NEW YORK -- If you're an IT manager, cloud computing will fundamentally change your job, said Hal Stern, Sun vice president of engineering, in a speech at the technology management conference of the Securities Industry and Financial Markets Association (SIFMA) here Wednesday.
"With services, we are leaving the hardware world," Stern said.
He meant that system administrators will monitor the network and not its hardware components. "We still need sysadmins but we don't need them running around the datacenter with a socket wrench," he said. "Instead, they will use telemetry and tools to assess capacity, security, and performance."
But what is the cloud? According to Gartner, the cloud has five attributes. It is service-based. It is scalable and elastic, able to add and remove infrastructure as needed. It uses shared infrastructure to build economies of scale. It is metered and users pay according to usage. Most importantly, of course, it uses Internet technologies.
Some companies don't want to share the infrastructure, so they build what is called private clouds. Others focus on price, and are willing to share the cloud infrastructure with other companies in cheaper public clouds.
"In Sun's view, there will be many clouds. There will be private clouds and public clouds and a spectrum of clouds in between them, even though at the moment the distribution of clouds is barbell shaped," Stern said.
Tension between developers and deployers
For IT managers in general and system administrators in particular, cloud computing can solve one nagging headache, Stern said. "Cloud computing can help solve the tension between developers and deployers. This tension has existed since the Garden of Eden. Why would the apple be there if not for developers to play with it," he joked, inferring that IT administrators are God.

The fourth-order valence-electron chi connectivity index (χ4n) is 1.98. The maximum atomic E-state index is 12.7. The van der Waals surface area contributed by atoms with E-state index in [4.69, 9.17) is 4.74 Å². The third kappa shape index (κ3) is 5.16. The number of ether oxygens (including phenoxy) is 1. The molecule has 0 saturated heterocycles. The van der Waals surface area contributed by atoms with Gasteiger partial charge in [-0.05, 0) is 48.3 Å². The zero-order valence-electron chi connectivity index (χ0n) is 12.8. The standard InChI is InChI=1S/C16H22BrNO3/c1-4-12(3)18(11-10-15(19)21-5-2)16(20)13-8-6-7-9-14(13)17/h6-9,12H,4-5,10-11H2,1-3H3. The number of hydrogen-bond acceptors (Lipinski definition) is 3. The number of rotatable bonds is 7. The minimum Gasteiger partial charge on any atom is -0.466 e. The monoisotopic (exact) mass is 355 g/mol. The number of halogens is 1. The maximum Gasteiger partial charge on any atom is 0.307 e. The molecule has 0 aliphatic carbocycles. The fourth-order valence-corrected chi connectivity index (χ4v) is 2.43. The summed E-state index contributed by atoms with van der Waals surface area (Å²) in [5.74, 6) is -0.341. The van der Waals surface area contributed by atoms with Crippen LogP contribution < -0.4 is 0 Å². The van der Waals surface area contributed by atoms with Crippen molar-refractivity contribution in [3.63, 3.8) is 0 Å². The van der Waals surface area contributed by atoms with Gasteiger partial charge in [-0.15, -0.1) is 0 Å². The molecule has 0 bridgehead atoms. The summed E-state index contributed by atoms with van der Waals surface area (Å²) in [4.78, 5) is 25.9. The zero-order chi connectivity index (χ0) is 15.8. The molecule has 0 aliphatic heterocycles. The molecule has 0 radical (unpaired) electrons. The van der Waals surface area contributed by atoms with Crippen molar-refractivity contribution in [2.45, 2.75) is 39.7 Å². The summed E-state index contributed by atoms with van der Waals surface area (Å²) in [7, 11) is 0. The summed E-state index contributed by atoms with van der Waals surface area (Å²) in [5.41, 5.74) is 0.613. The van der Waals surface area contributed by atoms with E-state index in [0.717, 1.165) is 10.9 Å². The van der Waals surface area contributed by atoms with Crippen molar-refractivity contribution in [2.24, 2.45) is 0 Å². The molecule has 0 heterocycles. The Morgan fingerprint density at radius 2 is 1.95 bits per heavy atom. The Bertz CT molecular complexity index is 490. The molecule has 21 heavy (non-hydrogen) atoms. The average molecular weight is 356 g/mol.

He said, "IT administrators ask: why are users so needy? How can I audit what they're doing? Why do they need so many versions?"
All of this is easier in the cloud. Applications can be monitored and deployed better, depending on a company's needs.
"Startups see the cloud as a way to spend money on salaries, developers, and beer -- and not on infrastructure," Stern said.
The cloud makes it easier to monitor usage, but paying according to use isn't always cheaper, Stern warned. He noted that if you drive a car every day, you should buy one, but if you drive a car occasionally, it should make financial sense to rent one.
Sometimes, business managers use the cloud to avoid IT. Stern pointed to the story of New York Times data architect Derek Gottfrid who used Amazon's AWS and the Hadoop parallel data processing architecture to turn 70 years of newspapers into the TimesMachine archive.
"Eyebrows were raised when Gottfrid did an end run around the IT department," Stern said."
Next page: The structure of a cloud